Scrabbling for Dominion: ‘Paperback’ and ‘Dexikon’

Reviews Tabletop Games

Paperback cover


Paperback has a theme: you are novelists, trying to win fame by completing your novels. It’s not entirely necessary, but it does allow for some fun book-cover artwork.

At a glance: Paperback is for 2 to 5 players, ages 10 and up, and takes about 45 minutes to play. It retails for $24.99 and is available directly from Fowers Games, Amazon, or your local game store.

Paperback Components
Paperback components. Photo: Jonathan H. Liu


  • 130 Letter cards
  • 53 Wild cards
  • 17 wood cubes
  • 6 Common cards
  • 6 Theme cards
  • 5 Power cards
  • 4 Award cards
  • 11 divider cards

The cards have a linen finish and are pretty nice quality, easy to shuffle.

Examples of some of the card abilities in Paperback. Photo: Jonathan H. Liu

The Letter cards may have one or two letters on them, and vary in price (from 2 cents to 10 cents). Each has a colored background, the letter(s) in the center and on an index at the top left corner, a score at the top left, and a price at the bottom left. In addition, many of the cards also have an ability, shown below the large letter in the center of the card. The colored backgrounds correspond to the cost of the card. Starting cards and Common cards have a beige background. The overall appearance of the letter cards is pretty boring, though the whole set together is vivid and colorful.

Wild cards (also called Fame cards) are worth points, indicated by a small star in the bottom right corner. They can be used as any letter, as indicated by the “?” in the top left, but they are worth 0 points in a word. There are some 1-point Wild cards in your starting deck; the others must be acquired during play and are worth more points. The more valuable Fame cards are made to look like book covers written by the novelist Paige Turner, in various genres: Western, Sci-fi, Fantasy, Romance, and so on. There are eight different covers, and the artwork by Ryan Goldsberry is very fun.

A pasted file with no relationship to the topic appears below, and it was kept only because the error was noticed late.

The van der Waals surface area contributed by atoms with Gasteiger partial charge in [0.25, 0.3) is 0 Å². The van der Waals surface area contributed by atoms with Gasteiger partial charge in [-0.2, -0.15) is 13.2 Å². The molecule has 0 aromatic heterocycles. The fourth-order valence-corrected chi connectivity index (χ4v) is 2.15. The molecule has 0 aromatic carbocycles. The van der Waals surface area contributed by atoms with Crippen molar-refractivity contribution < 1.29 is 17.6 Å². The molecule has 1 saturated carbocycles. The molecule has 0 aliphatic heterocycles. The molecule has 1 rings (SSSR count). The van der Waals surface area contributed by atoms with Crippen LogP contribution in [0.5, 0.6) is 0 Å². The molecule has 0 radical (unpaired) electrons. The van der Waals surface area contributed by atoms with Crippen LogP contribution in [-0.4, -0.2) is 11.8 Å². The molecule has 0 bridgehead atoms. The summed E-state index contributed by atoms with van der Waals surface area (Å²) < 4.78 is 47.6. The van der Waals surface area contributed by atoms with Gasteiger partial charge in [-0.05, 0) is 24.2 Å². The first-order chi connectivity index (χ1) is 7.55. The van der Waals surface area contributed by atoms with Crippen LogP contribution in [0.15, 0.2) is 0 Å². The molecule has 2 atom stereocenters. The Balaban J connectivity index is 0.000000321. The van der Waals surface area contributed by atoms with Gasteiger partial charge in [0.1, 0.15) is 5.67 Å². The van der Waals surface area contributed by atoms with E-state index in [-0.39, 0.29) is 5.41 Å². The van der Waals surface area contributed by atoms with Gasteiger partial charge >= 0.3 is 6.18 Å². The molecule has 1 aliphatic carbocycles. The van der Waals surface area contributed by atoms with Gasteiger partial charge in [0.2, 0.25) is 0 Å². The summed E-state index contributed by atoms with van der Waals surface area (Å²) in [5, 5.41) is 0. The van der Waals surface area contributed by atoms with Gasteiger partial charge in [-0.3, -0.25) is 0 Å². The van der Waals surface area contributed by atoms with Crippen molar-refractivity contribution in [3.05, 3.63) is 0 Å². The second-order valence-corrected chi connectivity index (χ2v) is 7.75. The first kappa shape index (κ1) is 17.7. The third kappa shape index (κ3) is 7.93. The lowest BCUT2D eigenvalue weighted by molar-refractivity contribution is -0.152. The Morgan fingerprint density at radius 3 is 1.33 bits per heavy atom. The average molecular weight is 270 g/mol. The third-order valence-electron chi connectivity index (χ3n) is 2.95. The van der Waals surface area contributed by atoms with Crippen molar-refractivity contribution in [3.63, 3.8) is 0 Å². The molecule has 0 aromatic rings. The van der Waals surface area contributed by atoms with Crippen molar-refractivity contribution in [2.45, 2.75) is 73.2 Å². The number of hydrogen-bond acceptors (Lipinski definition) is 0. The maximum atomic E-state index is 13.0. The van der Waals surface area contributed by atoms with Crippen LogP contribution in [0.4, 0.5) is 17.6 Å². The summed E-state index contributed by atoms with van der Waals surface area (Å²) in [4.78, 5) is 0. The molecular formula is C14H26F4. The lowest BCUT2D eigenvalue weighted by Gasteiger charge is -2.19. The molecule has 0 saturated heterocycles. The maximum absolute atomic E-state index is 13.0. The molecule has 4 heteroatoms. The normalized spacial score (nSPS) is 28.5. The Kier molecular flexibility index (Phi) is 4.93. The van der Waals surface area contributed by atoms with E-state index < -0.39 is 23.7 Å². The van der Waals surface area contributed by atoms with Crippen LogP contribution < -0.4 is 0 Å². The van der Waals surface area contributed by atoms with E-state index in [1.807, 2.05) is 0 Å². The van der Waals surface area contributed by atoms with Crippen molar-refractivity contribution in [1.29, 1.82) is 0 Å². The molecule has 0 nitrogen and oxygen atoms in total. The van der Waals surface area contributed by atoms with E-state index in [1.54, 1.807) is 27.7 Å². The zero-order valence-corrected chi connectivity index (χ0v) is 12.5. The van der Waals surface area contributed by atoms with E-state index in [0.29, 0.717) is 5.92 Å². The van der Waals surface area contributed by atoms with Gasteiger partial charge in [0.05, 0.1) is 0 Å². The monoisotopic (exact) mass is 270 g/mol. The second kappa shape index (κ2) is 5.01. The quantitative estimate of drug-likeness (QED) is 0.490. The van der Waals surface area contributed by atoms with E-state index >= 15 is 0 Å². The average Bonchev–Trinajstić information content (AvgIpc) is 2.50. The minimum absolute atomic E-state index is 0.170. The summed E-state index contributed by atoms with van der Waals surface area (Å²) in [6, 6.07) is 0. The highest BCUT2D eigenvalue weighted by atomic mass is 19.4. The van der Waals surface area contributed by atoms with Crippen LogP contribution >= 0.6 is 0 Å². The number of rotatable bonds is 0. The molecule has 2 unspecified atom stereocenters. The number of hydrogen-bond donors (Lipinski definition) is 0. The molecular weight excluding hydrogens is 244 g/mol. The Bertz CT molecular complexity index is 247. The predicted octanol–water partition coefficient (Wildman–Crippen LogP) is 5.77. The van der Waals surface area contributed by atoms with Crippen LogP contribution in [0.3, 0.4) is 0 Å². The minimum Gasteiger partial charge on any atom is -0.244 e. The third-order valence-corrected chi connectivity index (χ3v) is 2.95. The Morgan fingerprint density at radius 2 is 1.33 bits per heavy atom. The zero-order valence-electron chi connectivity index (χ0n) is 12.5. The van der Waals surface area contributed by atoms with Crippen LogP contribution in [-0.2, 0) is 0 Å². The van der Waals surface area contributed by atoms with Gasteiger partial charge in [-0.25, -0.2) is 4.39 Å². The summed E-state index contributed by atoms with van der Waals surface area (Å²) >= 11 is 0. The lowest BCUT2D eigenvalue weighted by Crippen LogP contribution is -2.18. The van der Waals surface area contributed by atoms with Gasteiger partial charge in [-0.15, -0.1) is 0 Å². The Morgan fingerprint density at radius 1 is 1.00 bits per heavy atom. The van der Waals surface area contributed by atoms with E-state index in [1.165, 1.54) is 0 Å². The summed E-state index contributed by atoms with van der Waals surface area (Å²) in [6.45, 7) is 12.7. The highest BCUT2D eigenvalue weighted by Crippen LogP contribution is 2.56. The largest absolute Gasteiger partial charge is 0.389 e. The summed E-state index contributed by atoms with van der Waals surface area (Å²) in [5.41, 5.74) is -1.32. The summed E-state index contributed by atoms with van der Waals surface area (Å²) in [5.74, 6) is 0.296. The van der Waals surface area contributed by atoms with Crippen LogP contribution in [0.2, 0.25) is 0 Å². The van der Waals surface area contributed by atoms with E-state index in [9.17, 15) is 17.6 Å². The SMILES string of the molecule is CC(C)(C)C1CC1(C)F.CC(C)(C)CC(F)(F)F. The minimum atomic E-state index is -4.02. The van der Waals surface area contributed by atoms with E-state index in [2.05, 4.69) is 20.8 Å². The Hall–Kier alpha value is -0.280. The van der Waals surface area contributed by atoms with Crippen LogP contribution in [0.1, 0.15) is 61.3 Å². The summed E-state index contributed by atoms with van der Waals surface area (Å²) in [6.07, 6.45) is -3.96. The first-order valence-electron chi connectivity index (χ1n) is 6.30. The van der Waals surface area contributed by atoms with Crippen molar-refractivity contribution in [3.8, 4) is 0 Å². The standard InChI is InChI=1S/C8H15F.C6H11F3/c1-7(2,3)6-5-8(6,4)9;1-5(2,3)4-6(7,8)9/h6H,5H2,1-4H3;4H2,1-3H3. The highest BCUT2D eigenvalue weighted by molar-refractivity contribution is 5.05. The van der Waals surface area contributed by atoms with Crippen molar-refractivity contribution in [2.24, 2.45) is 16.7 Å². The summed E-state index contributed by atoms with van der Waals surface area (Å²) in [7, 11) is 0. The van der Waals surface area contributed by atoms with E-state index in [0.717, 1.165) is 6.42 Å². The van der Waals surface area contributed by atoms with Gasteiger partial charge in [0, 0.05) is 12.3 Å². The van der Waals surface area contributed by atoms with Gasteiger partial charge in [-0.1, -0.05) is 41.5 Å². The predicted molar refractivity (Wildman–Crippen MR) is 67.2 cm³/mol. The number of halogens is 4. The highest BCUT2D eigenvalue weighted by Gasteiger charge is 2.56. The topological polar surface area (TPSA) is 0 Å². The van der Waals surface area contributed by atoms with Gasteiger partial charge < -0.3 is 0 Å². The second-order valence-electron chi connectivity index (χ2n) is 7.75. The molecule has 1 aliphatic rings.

The wooden cubes are just small, natural-colored cubes, used with some of the variant rules. The whole thing comes in a narrow rectangular box that holds the cards vertically, with longer divider cards to help you keep things organized. The box is about twice as long as it needs to be, with sponges to take up the extra space–I’m not sure if there are expansions planned or not, but there would be room for more cards if so.

How to Play

The PDF of the rules is available on BoardGameGeek.

The goal of the game is to earn the most Fame (victory points) by the end, and is fairly similar to Dominion: certain cards are worth points when acquired.

Each player gets a starting deck of 5 starting Wild cards and T, R, S, L, and N. Shuffle your starting deck and draw 5 cards.

Starting setup for Paperback–this is the “Offer,” the cards available for purchase. Photo: Jonathan H. Liu